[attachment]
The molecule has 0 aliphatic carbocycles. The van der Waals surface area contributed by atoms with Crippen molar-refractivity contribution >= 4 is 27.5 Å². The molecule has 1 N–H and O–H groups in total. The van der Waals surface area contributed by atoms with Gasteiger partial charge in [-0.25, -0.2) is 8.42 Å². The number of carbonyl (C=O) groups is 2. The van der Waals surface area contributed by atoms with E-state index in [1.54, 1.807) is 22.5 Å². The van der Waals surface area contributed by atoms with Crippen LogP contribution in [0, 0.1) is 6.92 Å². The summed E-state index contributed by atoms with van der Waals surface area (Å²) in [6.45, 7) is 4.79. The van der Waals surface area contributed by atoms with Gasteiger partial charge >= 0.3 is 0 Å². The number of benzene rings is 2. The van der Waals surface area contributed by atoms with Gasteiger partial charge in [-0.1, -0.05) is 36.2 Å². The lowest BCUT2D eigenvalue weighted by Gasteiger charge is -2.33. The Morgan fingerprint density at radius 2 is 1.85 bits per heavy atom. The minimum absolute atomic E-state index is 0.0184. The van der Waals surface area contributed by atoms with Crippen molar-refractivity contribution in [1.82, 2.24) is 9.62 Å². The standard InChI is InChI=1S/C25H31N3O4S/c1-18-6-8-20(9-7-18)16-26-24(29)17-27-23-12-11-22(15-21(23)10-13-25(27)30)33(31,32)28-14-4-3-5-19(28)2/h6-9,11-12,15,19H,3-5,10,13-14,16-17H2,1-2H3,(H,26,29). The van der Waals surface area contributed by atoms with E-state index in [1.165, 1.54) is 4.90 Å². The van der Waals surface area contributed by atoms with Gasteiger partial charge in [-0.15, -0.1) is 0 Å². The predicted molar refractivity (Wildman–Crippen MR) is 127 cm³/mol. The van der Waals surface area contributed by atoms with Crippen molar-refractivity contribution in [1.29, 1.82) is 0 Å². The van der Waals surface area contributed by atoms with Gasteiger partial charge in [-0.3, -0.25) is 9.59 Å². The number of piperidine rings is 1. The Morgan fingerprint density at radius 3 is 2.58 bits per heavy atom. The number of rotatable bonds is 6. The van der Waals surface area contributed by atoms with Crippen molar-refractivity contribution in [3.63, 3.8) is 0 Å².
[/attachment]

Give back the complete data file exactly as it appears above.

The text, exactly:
The molecule has 0 aliphatic carbocycles. The van der Waals surface area contributed by atoms with Crippen molar-refractivity contribution >= 4 is 27.5 Å². The molecule has 1 N–H and O–H groups in total. The van der Waals surface area contributed by atoms with Gasteiger partial charge in [-0.25, -0.2) is 8.42 Å². The number of carbonyl (C=O) groups is 2. The van der Waals surface area contributed by atoms with E-state index in [1.54, 1.807) is 22.5 Å². The van der Waals surface area contributed by atoms with Crippen LogP contribution in [0, 0.1) is 6.92 Å². The summed E-state index contributed by atoms with van der Waals surface area (Å²) in [6.45, 7) is 4.79. The van der Waals surface area contributed by atoms with Gasteiger partial charge >= 0.3 is 0 Å². The number of benzene rings is 2. The van der Waals surface area contributed by atoms with Gasteiger partial charge in [-0.1, -0.05) is 36.2 Å². The lowest BCUT2D eigenvalue weighted by Gasteiger charge is -2.33. The Morgan fingerprint density at radius 2 is 1.85 bits per heavy atom. The minimum absolute atomic E-state index is 0.0184. The van der Waals surface area contributed by atoms with Crippen molar-refractivity contribution in [1.82, 2.24) is 9.62 Å². The standard InChI is InChI=1S/C25H31N3O4S/c1-18-6-8-20(9-7-18)16-26-24(29)17-27-23-12-11-22(15-21(23)10-13-25(27)30)33(31,32)28-14-4-3-5-19(28)2/h6-9,11-12,15,19H,3-5,10,13-14,16-17H2,1-2H3,(H,26,29). The van der Waals surface area contributed by atoms with E-state index in [1.165, 1.54) is 4.90 Å². The van der Waals surface area contributed by atoms with Gasteiger partial charge in [-0.15, -0.1) is 0 Å². The predicted molar refractivity (Wildman–Crippen MR) is 127 cm³/mol. The van der Waals surface area contributed by atoms with Crippen molar-refractivity contribution in [1.29, 1.82) is 0 Å². The van der Waals surface area contributed by atoms with Gasteiger partial charge in [-0.3, -0.25) is 9.59 Å². The number of piperidine rings is 1. The Morgan fingerprint density at radius 3 is 2.58 bits per heavy atom. The number of rotatable bonds is 6. The van der Waals surface area contributed by atoms with Crippen molar-refractivity contribution in [3.63, 3.8) is 0 Å².